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What does the poem "Dreams" by Edgar Allan Poe symbolize?

-- Anonymous, May 08, 2000


I have no clue, but I am curious myself. If you find out would you please forward it to me at Naughtybnice14@yahoo.com Thanks, Danielle

-- Anonymous, May 11, 2000


The poem "Dreams" was pubished only once by Poe in his volume "Tamerlane" in 1827. The text version of "Dreams" that I have available to me is from a book called "Edgar Allan Poe - Complete tales and Poems" by Barnes & Noble with bibliographical notes by Edward H O'Neill. This version is from a manuscript dated 1828 in the Morgan Library. According to O'Neill, it did appear again in October 1827 signed with the initials W. H. P. This was most likely William Henry Poe, Edgar's brother. I have yet to see a definitive analysis or interpretation of this poem and what I offer here is sheer speculation and best guesses.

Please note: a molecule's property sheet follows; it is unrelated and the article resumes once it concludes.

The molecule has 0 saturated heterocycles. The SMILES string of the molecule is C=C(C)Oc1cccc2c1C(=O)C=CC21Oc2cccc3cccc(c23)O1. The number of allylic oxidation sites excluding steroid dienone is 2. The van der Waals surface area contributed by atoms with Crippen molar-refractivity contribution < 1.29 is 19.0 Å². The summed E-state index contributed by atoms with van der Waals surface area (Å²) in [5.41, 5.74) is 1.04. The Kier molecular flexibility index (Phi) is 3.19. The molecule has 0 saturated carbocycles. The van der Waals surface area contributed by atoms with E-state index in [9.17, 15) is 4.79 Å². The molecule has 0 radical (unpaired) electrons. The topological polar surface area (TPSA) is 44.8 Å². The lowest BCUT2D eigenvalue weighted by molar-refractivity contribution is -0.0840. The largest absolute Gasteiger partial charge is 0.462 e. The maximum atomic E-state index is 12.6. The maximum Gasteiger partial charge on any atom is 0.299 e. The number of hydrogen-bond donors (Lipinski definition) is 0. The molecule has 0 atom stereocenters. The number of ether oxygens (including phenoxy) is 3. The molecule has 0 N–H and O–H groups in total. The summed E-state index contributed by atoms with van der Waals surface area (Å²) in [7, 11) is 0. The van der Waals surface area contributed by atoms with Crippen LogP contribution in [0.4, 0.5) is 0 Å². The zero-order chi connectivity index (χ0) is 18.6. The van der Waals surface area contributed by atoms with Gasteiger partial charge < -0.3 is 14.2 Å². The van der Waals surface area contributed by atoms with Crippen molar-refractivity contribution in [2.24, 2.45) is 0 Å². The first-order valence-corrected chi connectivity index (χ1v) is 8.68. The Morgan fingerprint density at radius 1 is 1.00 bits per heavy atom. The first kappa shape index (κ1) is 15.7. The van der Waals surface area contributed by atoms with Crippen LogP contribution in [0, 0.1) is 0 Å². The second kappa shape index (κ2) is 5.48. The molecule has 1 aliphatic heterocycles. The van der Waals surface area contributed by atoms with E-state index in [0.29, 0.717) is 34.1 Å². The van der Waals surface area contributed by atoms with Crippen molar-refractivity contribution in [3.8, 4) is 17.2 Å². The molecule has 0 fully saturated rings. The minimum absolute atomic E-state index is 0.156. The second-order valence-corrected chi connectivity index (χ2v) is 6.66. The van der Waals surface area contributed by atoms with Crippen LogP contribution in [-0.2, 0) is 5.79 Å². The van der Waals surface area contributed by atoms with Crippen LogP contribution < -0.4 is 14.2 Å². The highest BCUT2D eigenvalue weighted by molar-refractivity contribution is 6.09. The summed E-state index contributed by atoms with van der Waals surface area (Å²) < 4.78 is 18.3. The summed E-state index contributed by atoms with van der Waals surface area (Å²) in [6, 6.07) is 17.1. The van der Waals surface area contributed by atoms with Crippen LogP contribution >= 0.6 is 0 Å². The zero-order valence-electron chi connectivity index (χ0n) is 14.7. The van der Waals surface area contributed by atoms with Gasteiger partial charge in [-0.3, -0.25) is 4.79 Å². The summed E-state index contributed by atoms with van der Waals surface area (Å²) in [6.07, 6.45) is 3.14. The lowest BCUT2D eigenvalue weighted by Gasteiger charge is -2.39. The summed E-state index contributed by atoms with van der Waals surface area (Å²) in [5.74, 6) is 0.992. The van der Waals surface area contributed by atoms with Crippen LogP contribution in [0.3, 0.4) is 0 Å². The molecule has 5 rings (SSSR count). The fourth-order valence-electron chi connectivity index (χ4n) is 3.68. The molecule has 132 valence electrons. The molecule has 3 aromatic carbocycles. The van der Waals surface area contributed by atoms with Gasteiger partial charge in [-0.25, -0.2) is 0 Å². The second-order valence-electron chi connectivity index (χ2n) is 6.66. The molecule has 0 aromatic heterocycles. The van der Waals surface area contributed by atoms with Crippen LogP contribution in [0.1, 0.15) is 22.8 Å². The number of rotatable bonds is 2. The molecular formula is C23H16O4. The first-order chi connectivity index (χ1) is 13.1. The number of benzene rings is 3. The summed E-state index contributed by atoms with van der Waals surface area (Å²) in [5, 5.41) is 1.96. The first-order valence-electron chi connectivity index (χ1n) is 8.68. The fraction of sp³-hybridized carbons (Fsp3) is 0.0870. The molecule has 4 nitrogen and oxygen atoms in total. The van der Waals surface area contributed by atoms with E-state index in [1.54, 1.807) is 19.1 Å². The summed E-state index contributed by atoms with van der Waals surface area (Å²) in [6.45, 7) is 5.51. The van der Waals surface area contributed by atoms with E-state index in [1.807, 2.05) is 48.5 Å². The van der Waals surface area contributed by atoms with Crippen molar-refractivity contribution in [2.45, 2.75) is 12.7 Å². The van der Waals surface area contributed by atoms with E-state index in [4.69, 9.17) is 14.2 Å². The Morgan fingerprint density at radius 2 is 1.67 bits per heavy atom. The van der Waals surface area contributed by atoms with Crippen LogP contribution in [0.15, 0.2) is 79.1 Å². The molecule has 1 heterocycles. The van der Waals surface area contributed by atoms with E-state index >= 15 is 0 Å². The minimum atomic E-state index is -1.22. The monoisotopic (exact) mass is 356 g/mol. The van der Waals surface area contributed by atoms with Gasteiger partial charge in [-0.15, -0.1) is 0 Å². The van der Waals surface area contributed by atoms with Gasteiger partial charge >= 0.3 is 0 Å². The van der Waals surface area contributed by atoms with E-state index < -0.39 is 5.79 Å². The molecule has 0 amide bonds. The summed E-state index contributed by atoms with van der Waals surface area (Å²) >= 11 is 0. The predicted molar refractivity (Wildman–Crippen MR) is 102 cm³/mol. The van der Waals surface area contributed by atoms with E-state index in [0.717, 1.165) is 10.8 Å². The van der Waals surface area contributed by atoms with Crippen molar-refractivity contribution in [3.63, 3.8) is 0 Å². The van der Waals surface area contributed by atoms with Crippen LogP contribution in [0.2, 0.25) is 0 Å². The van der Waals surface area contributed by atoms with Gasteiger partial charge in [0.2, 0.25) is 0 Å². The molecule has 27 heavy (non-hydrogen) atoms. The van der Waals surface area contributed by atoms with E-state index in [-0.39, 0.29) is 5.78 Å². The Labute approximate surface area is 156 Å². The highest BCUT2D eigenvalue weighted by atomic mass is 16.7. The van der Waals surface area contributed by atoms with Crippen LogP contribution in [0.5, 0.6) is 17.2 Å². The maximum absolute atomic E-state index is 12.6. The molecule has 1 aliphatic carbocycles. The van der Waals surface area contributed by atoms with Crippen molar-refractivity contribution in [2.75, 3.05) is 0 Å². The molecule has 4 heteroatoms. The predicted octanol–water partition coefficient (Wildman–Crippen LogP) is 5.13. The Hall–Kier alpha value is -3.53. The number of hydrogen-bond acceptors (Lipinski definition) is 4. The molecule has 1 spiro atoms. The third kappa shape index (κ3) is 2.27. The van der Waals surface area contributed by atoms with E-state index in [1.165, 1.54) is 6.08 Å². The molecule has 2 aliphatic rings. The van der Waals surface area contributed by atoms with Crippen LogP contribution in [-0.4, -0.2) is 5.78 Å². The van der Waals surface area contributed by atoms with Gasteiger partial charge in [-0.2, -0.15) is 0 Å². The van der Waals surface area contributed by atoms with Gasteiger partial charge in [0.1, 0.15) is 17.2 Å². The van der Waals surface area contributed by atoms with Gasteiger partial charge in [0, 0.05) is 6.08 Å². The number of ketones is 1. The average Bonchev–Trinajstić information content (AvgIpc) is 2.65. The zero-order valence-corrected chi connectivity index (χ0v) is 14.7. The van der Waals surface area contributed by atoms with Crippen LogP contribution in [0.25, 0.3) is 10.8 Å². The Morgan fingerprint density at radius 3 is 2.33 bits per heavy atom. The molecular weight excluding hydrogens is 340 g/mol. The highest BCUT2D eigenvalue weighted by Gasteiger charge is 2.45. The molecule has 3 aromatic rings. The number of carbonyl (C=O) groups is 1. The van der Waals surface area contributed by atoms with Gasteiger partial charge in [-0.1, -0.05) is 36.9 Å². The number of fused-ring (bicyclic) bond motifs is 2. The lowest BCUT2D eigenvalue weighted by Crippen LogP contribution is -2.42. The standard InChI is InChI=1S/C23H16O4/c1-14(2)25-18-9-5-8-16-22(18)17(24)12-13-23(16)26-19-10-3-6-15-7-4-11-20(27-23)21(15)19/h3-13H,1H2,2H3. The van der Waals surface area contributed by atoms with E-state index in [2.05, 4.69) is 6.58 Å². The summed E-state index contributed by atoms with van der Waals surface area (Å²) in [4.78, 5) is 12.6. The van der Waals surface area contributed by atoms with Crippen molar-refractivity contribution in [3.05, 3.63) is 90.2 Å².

Poe, himself, once said that some of the poems included in "Tamerlane" were boyhood creations while he was still 14 years old. It was at this time that he met Ms. Jane Stith Stanard, the mother of a classmate with whom he had become infatuated. The poem's primary theme appears to be youth and the dreams of youth. It does seem to have a youthful naivete and innocence to it that appears to focus on a disappoinment in reality and a preference for the surreal dream state. I seriously doubt that Poe, at lease at the time, recognized some of his passages as applicable to his own sensibilities.

While there are some lines that are charming and refined for a youthful author, with the exception of the dreams of youth, the poem appears to disobey some of the poetic principles that he, himself will define later in his life. But so it goes for an idealistic young gentleman of the South with a mind full of romantic legends from Greek mythology.


-- Anonymous, May 11, 2000

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